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Halloween Horror Nights

30 years of screams

Universal Orlando’s Halloween Horror Nights takes place
select nights Sept. 3 - Oct. 31.

Universal Monsters: The Bride of Frankenstein Lives announced for Halloween Horror Nights 2021

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The next announced haunted house for Halloween Horror Nights 2021 is another blast from the (recent) past.

Universal Monsters: The Bride of Frankenstein Lives debuted on September 18, 2020 for select daytime operation during Universal Orlando’s stripped-down Halloween festivities; together with an opened-earlier-than-ever-before Tribute Store and a sister maze in the form of Revenge of the Tooth Fairy (and, later on, for just one weekend, the Beetlejuice haunt, as well), the experience provided at least a slight taste of the resort’s most popular annual event during a year that was absolutely dominated by COVID-19. And, now, that experience will help headline a full-fledged Horror Nights outing (along with Beetlejuice, incidentally), finally delivering on The Bride of Frankenstein Lives’s promise.

Universal Monsters: The Bride of Frankenstein Lives logo Halloween Horror Nights
Universal Monsters: The Bride of Frankenstein Lives logo Halloween Horror Nights

At least, that’s the theory – Universal hasn’t officially commented on whether there will be any differences from last year’s showing. But here’s what we do definitely know thus far: this is a house filled with grand and beautiful sets, detailed costumes and scenery, and the presence of some other Classic Monsters spouses – namely, Dracula’s. These three characters, like the titular Bride of Frankenstein herself, have been around in the popular culture for quite some time but have never quite gotten their time in the narrative spotlight – they originally hailed from their source novel (in this case, Bram Stoker’s Dracula in 1897) and then made their way to the movie screen, starting with 1931’s Dracula. They continued to make appearances in nearly every subsequent film and television adaptation of the classic book, usually taking on quite seductive (and, sometimes, explicit) forms, perhaps best exemplified by Bram Stoker’s Dracula, the 1992 cinematic outing that was helmed by Francis Ford Coppola. They never managed, however, to make more than fleeting background appearances, essentially replicating the minor role that the three so-called “sisters” played in the original novel (and the author’s subsequent short story, 1914’s “Dracula’s Guest,” which seems to be a deleted chapter from Dracula).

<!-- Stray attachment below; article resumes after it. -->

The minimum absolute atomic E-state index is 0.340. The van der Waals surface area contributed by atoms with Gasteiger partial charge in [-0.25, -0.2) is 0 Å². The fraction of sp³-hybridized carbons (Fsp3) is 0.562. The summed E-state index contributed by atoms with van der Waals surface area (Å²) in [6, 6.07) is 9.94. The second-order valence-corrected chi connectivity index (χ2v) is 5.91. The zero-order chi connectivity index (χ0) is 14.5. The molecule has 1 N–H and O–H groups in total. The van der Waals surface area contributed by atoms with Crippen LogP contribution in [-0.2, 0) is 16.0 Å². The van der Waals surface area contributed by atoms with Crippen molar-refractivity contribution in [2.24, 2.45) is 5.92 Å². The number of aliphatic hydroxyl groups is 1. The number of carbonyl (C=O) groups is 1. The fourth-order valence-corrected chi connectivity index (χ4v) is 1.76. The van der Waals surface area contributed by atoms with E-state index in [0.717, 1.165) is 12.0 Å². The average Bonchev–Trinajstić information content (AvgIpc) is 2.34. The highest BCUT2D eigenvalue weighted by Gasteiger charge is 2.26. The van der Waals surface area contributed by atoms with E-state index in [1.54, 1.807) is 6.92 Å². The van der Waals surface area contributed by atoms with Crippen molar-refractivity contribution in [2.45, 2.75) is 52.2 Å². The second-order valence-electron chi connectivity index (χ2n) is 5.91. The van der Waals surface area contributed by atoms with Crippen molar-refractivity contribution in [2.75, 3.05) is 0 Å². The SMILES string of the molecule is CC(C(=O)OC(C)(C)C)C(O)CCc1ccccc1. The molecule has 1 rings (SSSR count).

Both (sets of) characters also have something else in common: troubled behind-the-scenes development cycles in Hollywood as of late. Frankenstein’s Bride was meant to receive her own remake, starring Angelina Jolie and placed within the Dark Universe shared cinematic universe; now, however, with that overriding storytelling framework having gone belly-up, the project is simply known as The Bride, it has been reimagined as a modern-day, female-empowerment picture, and it will star Scarlet Johansson in the main role. Dracula’s mates, meanwhile, were set to receive their own contemporary updating in the form of the similarly named The Brides, a “sexy” and horror-filled TV series that would’ve been a “vampire soap about empowered, immortal women, and the things they do to maintain wealth, prestige, legacy – and their nontraditional family.” Unfortunately for the much-talked-about endeavor, ABC just recently passed on the pilot, leaving it – for the time being, at least – adrift.

Of course, fans will still be able to get their Monsters mix this fall at Universal Orlando. And as far as The Bride of Frankenstein Lives goes, here’s a recap of its premise once again:

“We belong dead” – the last words of Frankenstein’s Monster on that fateful night, when his Bride rejected him. But his end was her beginning. Now, the Bride is stepping out of the shadows to bring him back. And there’s nothing she won’t do as she sharpens her brilliance by experimenting on unsuspecting victims. The mate will have her monster – and the monster, his mate.

Universal Monsters: The Bride of Frankenstein Lives will join Beetlejuice, Haunting of Hill House, and Texas Chainsaw Massacre at Universal Orlando’s Halloween Horror Nights, which runs for a record-breaking 42 select nights, from Friday, September 3 to Saturday, October 31. You can read our review of the 2020 version of the house here.


Find out everything you ever wanted to know about HHN – plus more! – in our insider’s guide. And then discuss it all with 125,000 other Halloween die-hard fans in our OI Community Facebook group.

And be sure to follow Orlando Informer on FacebookTwitter, and Instagram for the latest news and tips at Universal Orlando, Walt Disney World, and other Orlando experiences.

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About Marc N. Kleinhenz

Marc N. Kleinhenz is the former editor of Orlando Informer.

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